Employment Appeal Tribunal confirms test for specific disclosure applications

3 mins

Posted on 02 Dec 2020

When an employment tribunal is considering whether to order specific disclosure of documents, it must decide whether the documents sought satisfy the test in the Civil Procedure Rules (Santander v Bharaj).


Ms Bharaj was employed by Santander as a senior manager from June 2017. She resigned on 8 January 2018 and her final day of employment was 2 April 2018. On 27 July 2018, she submitted a “post-termination whistleblowing document” (the “Whistleblowing Document”) raising issues which Santander then investigated. 

She brought tribunal claims including a claim for automatic unfair constructive dismissal and detrimental treatment on whistleblowing grounds.

Tribunal makes specific disclosure order

At a preliminary hearing, Ms Bharaj applied for disclosure of documents created by Santander during its investigation into the issues raised in the Whistleblowing Document. The employment judge ordered Santander to disclose relevant documents and indicated that the nature of the documents suggested they were potentially relevant.  

Santander did not disclose any documents, stating that none of the documents were relevant to Ms Bharaj’s claim. Ms Bharaj applied to strike-out Santander’s defence, arguing that Santander had not complied with the order for disclosure. The employment tribunal refused her strike-out application.

Santander appealed the specific disclosure order. It argued the tribunal had made an order for disclosure without first determining whether the documents were relevant.  

Employment Appeal Tribunal clarifies scope of specific disclosure orders

The Employment Appeal Tribunal allowed the appeal. An employment judge can only order specific disclosure of documents 

  • On which the party relies or
  • Which adversely affect the party's own case or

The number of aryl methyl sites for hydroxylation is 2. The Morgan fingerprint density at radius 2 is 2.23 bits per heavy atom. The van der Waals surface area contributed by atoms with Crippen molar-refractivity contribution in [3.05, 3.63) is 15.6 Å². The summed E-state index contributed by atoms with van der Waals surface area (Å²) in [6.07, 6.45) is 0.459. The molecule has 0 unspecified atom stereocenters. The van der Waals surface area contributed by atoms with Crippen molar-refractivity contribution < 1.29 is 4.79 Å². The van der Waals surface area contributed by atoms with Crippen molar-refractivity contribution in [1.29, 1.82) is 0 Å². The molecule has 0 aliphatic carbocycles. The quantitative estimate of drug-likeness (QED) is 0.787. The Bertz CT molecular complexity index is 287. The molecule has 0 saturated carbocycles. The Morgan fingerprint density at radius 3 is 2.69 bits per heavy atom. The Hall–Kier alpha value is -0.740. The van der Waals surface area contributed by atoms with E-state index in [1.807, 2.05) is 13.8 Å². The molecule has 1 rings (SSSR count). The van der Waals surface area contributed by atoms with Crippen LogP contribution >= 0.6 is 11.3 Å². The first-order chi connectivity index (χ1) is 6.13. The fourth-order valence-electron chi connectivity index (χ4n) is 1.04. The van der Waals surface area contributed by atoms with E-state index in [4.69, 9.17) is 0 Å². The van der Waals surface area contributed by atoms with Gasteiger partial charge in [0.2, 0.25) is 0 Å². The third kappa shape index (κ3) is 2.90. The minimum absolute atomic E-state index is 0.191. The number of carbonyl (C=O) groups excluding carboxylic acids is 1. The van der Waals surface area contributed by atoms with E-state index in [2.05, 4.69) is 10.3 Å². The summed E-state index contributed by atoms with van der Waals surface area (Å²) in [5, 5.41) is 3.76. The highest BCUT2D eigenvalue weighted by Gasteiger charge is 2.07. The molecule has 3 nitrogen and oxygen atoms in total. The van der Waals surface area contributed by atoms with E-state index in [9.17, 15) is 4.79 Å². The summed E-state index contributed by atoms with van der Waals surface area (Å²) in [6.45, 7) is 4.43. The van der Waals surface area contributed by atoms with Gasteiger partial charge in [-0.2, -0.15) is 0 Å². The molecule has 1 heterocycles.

• Which adversely affect or support another party's case

in accordance with CPR 31.6. The judge must decide which documents or categories of documents meet the CPR test.  It will then need to decide whether disclosure is necessary for a fair disposal of the proceedings.  

The applicant must put materials before the tribunal to establish the case for a disclosure order and the tribunal may hear evidence from the parties on this issue.  In some cases, a tribunal might need to read the documents, but this isn’t always required. 

What does this mean?

This judgment confirms how tribunals should approach specific disclosure applications. Tribunals will need to consider the test in the CPR and determine whether the documents sought meet this test. A tribunal cannot make an order on the basis the test might be met. In addition, the test is not simply whether the document is “relevant,” although any document meeting the CPR test is likely to be relevant. When deciding whether to make an order, tribunals also need to consider the overriding objective and whether disclosure of the documents is necessary for a fair disposal of the proceedings.   

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